Pentire Steps and Park Head

Hidden away just north of the more famous Bedruthan Steps is the small beach at Pentire Steps. Cornwall has many fabulous beaches, but this is definitely one of the most photogenic. A small bay with a sandy beach, backed by imposing cliffs and a large, towering rock stack, perfect!

I discovered this beach by accident. I was driving north from Mawgan Porth after a day out surfing and trying to think of somewhere to go for an evening’s walk. Then, I noticed a small lane with a National Trust sign. Curious, I turned off and followed the lane down to a small car park. Here was my evening walk, as this is just a short walk away from the cliffs and Pentire Beach.

OS Explorer 106 Map. The Explorer 106 Ordnance Survey map covers this area of Cornwall The map displays the area of Newquay, Padstow, and Port Issac, down to St Austel. With this map, you also get a code for use on your iOS or Android smartphone or tablet. The Explorer Map is available in both the standard paper version and weatherproof ‘Active’ version.

Park Head and Pentire Beach Directions

To find the National Trust car park yourself, follow the B3276 running north from Mawgan Porth. Pass both of the main car parks for Bedruthan and then lookout for a small track on the left-hand side. Follow this track to the car park (Postcode: PL27 7UU or map ref: SW853707) next to Pentire Farm. This is a pay and display car park.

From the other direction, the turning (on the right) is about one and a half kilometres south of Porthcothan.

From the car park, a sign points the way along a footpath to the clifftop. If you want to visit the beach, turn left at the signpost once you have reached the cliffs and look for a narrow, twisty, path that leads down to the rocks above the beach. The final part of the descent needs care as it is a bit of a scramble.

If you want to walk out along Park Head and admire the clifftop views, head in the other direction along the South West Coast Path. Where the path bends to the right look for a path on the left that runs out along Park Head.

Pentire Beach and Diggory’s Island

The beach here is very quiet as it is quite difficult to get to and the path is not for the faint-hearted. Please note there is no beach at high tide. At low tide is possible to walk between the large sea stack (Diggory’s Island) and the mainland to reach the beach at Bedruthan Steps.

Diggory’s Island has grass growing on the top and makes a doorway through to Bedruthan Steps and the rest of the bay. Be careful you don’t get cut off by the tide though. Check the tide times before you visit. Of course, you can also get to Pentire Beach from Bedruthan as well.

Don’t be tempted to go for a swim here (even though there may surfers), there are treacherous rip currents along this stretch of coast and there is no lifeguard service.

Dogs are allowed on the beach all year round, however, your dog might find the scramble to the beach at the bottom of the path quite difficult.

Bedruthan Steps

A local legend talks about a giant called Bedruthan who used the beach stacks as stepping stones for a shortcut across the bay. This story was probably thought up in the 19th-century and was designed to attract visitors to the area, which is famous for its amazing views.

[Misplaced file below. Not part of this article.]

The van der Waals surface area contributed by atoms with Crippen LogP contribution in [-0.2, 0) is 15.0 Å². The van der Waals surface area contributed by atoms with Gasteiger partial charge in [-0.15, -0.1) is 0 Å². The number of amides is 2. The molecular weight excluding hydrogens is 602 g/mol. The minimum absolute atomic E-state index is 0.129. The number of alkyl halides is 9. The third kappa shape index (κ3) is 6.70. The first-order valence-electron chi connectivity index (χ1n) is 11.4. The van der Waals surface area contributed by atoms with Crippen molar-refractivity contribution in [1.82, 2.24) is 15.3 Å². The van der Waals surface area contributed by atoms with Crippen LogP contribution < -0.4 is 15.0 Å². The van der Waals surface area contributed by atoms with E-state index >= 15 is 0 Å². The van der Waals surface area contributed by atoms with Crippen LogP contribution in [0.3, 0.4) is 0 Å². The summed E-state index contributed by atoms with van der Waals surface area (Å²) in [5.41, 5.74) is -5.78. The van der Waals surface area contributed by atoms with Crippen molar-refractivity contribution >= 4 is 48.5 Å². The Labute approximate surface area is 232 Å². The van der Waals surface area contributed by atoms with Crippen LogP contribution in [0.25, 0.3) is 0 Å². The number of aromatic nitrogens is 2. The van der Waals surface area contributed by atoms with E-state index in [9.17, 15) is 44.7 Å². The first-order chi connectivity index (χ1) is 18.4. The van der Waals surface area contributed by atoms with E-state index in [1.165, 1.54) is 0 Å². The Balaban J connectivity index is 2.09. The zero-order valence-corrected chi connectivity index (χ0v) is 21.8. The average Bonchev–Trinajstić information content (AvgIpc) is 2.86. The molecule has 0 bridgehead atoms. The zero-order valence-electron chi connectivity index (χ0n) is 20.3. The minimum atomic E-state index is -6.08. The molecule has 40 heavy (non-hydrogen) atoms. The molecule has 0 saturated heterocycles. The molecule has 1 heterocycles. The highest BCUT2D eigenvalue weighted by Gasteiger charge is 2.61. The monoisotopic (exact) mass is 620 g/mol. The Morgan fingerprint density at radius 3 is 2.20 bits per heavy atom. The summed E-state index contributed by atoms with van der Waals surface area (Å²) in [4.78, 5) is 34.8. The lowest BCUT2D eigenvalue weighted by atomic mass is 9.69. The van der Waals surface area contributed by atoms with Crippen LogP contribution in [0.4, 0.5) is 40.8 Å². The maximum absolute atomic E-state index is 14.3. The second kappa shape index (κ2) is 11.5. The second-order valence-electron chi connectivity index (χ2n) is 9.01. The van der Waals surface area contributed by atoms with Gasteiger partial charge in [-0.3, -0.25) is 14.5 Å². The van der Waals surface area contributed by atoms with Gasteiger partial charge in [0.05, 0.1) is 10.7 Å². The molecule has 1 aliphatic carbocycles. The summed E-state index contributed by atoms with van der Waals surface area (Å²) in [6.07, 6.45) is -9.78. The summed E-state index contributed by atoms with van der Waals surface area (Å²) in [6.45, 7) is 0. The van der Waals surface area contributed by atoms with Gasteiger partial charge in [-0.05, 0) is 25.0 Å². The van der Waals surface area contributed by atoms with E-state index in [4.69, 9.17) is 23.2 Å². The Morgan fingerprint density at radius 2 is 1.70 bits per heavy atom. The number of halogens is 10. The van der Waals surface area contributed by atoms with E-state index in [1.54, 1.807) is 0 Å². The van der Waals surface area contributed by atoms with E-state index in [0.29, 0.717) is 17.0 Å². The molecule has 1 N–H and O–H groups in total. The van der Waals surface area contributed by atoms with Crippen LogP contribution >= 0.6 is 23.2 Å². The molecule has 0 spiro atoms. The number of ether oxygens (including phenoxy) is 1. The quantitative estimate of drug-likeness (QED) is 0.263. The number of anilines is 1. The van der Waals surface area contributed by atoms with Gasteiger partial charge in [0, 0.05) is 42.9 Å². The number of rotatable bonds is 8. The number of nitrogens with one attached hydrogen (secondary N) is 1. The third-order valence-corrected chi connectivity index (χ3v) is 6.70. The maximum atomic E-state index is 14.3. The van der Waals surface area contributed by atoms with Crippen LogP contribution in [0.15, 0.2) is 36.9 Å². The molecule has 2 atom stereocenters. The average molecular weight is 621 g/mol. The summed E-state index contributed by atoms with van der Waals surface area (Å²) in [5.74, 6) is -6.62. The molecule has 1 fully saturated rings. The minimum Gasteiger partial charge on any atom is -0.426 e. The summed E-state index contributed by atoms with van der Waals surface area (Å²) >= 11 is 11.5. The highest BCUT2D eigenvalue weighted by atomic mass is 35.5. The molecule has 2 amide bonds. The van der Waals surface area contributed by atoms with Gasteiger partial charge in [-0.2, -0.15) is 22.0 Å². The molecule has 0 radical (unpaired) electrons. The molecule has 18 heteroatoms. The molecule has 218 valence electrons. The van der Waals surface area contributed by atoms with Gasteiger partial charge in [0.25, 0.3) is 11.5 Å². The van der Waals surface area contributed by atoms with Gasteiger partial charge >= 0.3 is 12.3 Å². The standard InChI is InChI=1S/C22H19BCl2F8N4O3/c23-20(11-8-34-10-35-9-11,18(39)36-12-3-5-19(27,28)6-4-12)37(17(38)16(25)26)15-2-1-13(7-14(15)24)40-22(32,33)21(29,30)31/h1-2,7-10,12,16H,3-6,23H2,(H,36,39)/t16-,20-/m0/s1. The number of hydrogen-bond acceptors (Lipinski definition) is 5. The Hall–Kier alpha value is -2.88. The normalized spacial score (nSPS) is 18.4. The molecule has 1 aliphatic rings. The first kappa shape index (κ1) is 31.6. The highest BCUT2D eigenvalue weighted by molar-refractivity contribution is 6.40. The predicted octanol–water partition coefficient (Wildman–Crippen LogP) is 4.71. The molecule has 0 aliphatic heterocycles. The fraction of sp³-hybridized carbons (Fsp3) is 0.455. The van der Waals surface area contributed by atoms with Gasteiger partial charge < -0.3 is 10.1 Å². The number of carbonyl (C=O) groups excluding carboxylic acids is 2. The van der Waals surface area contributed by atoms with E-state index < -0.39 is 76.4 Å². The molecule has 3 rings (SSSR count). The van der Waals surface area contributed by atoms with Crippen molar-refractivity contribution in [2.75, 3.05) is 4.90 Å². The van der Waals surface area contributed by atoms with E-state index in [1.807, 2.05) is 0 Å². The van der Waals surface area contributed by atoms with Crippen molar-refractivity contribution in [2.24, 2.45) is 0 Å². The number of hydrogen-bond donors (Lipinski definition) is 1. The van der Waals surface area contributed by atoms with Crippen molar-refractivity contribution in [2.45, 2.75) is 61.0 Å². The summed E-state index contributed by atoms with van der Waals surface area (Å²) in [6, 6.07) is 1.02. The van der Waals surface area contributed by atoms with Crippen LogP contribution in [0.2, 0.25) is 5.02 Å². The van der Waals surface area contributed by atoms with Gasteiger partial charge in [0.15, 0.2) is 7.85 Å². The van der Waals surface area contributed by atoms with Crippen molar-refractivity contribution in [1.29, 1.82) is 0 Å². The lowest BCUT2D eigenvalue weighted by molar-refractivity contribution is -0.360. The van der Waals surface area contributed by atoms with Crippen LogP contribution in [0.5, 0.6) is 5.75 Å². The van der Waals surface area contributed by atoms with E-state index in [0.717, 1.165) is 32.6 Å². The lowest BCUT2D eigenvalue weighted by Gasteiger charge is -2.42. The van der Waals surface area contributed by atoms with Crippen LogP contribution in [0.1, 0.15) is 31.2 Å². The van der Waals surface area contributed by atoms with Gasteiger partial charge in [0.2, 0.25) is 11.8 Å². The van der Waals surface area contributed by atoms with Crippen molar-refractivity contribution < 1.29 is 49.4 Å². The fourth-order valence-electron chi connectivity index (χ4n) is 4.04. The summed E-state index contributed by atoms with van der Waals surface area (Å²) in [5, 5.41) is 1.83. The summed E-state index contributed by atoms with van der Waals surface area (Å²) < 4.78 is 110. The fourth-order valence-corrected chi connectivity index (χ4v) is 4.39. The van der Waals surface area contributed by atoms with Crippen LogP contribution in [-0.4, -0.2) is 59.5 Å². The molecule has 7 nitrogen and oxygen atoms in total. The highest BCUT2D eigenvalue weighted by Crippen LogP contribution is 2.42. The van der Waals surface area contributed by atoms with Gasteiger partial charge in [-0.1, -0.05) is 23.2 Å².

In Victorian times, Bedruthan Steps was a popular destination for tourists staying in nearby Newquay. They would have visited this location by horse-drawn carriage.

The cliffs at Bedruthan have eroded over time, leaving the impressive rock stacks you can see today. These towers of separated cliff rise from the beach. They now form a series of columns stretching across the bay from Pendarves Island in the south to Diggory’s Island in the north.

One of the stacks is called the Samaritan and was named after a tragedy in 1846. A cargo vessel, the Good Samaritan was wrecked against the pillar. Sadly nine of the crew lost their lives. The locals, however, benefited from the tragedy by salvaging the ship’s cargo of beef and printed cloth.

Occasionally the strong currents in the bay, shift the sands from around the base of the Samaritan. This exposes the remnants of the wrecked ship’s rotting keel.

The name Bedruthan Steps describes both the beach and the stacks, but the name originally referred to the perilous steps leading down to the beach. These were carved out of the cliff face.

(See also my Mawgan Porth post)

Park Head

If a clifftop walk with stunning views sounds attractive, then a walk along the promontory of Park Head offers some unforgettable views of the North Cornwall coastline.

Wildflowers carpet the cliffs in the summertime. The views across to Pentire Steps and beyond to Bedruthan Steps are absolutely stunning and unforgettable. There are also excellent views northwards towards Trevose Point. As you walk out along the top of the promontory, it narrows giving a wonderful sense of exposure, as long as you have a head for heights.

This area is also known for its “Dark Sky” status. These sites are free from light pollution and have good views of stars and the Milky Way.

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